How a big fracking setback got overlooked

A potential 2016 contender softens his pro-fracking stance, citing unsettled science. So why is it being ignored?

By David Sirota

Published May 7, 2013 3:00PM (EDT)

       (Shutterstock/Michael G McKinne)
(Shutterstock/Michael G McKinne)

As an oft-rumored 2016 presidential candidate, a regular subject of obsequious profiles in the local and national press (including in this week's New Yorker), and the chief executive of one of the biggest fossil fuel states in America, Colorado Gov. John Hickenlooper's declarations about environmental issues carry weight. And so his stunning admission late last week is, indeed, big news in how it so definitively proves that political money buys hostility toward environmental science.

With his election campaigns bankrolled by the fossil fuel industry, Hickenlooper has long ignored troubling drilling-related data from (among others) the Environmental Protection Agency, Duke University, the University of Colorado and the fossil fuel industry itself. Instead, as he rakes in massive amounts of fossil fuel campaign cash Hickenlooper has paid back his donors by publicly declaring that "there is literally no risk" associated with hydraulic fracturing ("fracking") and by claiming to Congress that fracking fluid is safe to drink (it isn't).

That's where Hickenlooper's admission comes in. At a forum on energy issues last week, Hickenlooper simultaneously defended his assertion that fracking is perfectly safe and yet according to the Associated Press, he also "said the science on the impact of fracking is far from settled."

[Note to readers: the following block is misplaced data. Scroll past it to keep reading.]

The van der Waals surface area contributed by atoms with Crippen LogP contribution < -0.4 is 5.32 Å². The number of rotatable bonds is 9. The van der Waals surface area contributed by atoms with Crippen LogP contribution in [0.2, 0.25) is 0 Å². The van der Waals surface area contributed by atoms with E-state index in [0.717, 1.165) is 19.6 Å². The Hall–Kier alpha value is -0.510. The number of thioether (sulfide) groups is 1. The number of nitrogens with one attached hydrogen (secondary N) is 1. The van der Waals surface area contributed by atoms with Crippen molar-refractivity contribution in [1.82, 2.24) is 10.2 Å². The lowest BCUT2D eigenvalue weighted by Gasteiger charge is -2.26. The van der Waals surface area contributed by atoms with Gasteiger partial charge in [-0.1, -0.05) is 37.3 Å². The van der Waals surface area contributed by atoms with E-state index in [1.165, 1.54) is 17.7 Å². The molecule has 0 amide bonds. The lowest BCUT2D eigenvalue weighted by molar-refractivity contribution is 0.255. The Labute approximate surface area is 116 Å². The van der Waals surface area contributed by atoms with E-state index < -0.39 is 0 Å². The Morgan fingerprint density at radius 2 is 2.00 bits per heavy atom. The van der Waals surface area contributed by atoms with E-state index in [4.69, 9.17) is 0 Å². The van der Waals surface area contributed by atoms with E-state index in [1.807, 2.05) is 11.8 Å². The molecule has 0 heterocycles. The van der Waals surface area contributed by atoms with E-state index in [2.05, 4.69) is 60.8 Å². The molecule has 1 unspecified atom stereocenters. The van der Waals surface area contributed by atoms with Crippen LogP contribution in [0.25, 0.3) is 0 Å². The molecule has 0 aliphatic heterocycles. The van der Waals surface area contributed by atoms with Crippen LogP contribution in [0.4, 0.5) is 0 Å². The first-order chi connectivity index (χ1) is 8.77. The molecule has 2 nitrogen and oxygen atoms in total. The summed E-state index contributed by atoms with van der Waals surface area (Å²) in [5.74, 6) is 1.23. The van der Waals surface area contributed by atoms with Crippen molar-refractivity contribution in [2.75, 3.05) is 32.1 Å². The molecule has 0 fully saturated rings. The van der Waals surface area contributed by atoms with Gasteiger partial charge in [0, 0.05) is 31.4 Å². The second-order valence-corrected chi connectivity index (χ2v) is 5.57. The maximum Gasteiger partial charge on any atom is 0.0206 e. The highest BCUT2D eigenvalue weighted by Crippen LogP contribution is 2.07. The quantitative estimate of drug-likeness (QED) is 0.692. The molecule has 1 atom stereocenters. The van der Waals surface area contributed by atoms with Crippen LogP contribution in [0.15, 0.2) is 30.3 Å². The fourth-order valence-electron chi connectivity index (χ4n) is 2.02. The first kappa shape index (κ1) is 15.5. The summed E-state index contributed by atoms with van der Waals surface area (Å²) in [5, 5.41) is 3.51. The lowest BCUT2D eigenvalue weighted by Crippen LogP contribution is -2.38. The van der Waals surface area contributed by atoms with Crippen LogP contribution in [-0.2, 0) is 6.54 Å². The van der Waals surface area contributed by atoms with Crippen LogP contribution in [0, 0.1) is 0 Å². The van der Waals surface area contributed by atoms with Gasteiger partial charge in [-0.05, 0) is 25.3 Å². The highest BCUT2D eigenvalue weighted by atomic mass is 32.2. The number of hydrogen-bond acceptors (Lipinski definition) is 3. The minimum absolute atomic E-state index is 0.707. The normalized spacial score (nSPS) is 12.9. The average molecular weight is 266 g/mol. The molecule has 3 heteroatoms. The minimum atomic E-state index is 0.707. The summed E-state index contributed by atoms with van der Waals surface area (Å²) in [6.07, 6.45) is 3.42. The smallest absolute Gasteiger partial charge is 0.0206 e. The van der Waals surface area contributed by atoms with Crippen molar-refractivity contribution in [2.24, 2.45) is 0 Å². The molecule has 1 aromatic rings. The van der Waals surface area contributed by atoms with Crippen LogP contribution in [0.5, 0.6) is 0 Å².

In other words, the chief executive of a major fossil fuel state is now on record at once claiming fracking is totally safe but admitting he believes we don't have enough science to know that his reassuring assertions are true. Worse, he is admitting the need for more scientific research into fracking while actively working to kill legislation to scientifically study the effects of fracking.

When a governor admits his absolutist positions in support of fracking are not rooted in science, it should generate headlines -- especially when that same governor has amassed a record like Hickenlooper. He is, after all, one of the fossil fuel industry's chief political spokespeople; indeed, he actually moonlights as one of the industry's official spokesmen in its paid political advertisements. Additionally, Hickenlooper is one of the industry's best political friends: He is not only right now fighting his own party's legislation to punish polluters, he has also publicly denied that global climate change is even happening; appointed one of his fossil fuel industry donors to a key regulatory position; fought state legislative initiatives that would have empowered municipalities to better regulate oil and gas operations in their midst; threatened to sue cities that regulate drilling; and reduced regulatory enforcement in the face of drilling-related spills.

Yet, despite this industry loyalist admitting his public policy positions are not supported by science, and despite the media's obsession with the Colorado governor, Hickenlooper's statements have garnered little attention. Why?